Sermon for 4/2/15 Maundy Thursday; John 13:1-7, 31-35

In my short time being a pastor, I have been around more than my fair share of people preparing for death. And when you think about it, we all, in one way or another, are preparing for death. I’ve seen people who know they are going to die (like with a diagnosis of one kind or another) and prepare one way versus those of us who know we’re going to die eventually and just like to have things in order (like wills, estates, etc…). Not once have I yet to meet someone who was preparing to die and chose to prepare by being of service towards his or her friends. And yet, that is the Jesus we get a glimpse of today.

We could have the Jesus who gives us long lectures reinforcing all the things we should know about life. Or, we could have the Jesus who just wants to be left alone (the introspective Jesus). Or, we could have the Jesus who wants to throw a big party because he wants to go out in style. But instead, we get the Jesus who has always been with us; the humble, unassuming Jesus, who just wants to serve his friends. And so he does what must seem very logical to Jesus but quite strange to us and even to those seated around the table: he rises, humbles himself, and kneels before his friends, washing their feet. And he did it for one simple reason: he wanted to show them that he loves them.

If you are married, have been married, or just have someone special in your life, you know that it’s not all rainbows and sunshine all the time. Hollywood is good to portray relationships as wonderful and amazing and never difficult. But, we all know the truth. When I started to think about love, the first person I thought of was Chris. He has seen me at my utmost worst and has seen me at my ultimate best. He has cared for me in ways that are very loving and nurturing and he has cared for me in ways that I find embarrassing (but only because I am horrible at asking for help). No matter how he cares for me, he does so out of immense love for me and out of respect for our marriage. I pray that all of you have a relationship like this no matter what you call it: friendship, marriage, etc…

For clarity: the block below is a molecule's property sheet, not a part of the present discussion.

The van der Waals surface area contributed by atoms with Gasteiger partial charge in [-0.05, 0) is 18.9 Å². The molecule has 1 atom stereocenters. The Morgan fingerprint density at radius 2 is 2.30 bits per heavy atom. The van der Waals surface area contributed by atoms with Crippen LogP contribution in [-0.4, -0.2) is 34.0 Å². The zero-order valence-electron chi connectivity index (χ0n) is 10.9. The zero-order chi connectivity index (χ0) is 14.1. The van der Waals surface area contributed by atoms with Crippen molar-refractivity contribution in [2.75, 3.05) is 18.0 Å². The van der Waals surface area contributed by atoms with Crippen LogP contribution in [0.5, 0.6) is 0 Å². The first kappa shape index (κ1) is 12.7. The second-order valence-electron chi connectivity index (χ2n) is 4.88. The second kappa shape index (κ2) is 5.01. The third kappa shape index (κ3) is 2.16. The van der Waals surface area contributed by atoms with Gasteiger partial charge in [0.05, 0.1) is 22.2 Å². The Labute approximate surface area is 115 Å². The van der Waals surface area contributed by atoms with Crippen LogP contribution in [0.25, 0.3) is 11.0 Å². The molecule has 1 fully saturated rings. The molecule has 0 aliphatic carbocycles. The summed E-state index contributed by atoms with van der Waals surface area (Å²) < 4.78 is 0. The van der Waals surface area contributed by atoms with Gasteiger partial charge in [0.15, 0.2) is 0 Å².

Nonetheless, it is difficult to imagine what the disciples must have felt that evening. They had just finished a very large Passover meal, most likely lamb, and they had come to that part of the evening where everyone leans back and sighs in satisfaction. If this were a Thanksgiving meal, naps would soon follow or at least the loosening of the belt notches. Jesus had tried to tell them several times that he would be departing from them and they don’t listen. And he knows it is almost time for his arrest, trial, and execution. Instead of being scared, as I would be, Jesus takes this opportunity to show and speak love to those around him. And I wondered if I would be able to ever do the same.

I’ve read this reading many times before and so often the focus is on the foot washing. And as I read through it again preparing for today I almost missed a wonderful sentence that gave me hope, it gave me peace, it gave me rest. Verse 3 (which could easily be overlooked) says “Jesus, knowing that the Father had given all things into his hands, and that he had come from God and was going to God….” When we talk about the peace of God that passes all understanding, I think this is it. Jesus came from God and knew he was going to God. I once met a woman while on a trip to Milwaukee who had a son that chose a few wrong paths in life and at the time was locked up in a state penitentiary. She was sad at his choices, but her language caught me a bit off guard. “I’m just doing the best with what God gave me” she said. “That’s the way I look at it. God gave me my son to borrow, and eventually, I will give him back. He belongs to God.” It was a powerful reminder that none of us are in charge of our own lives.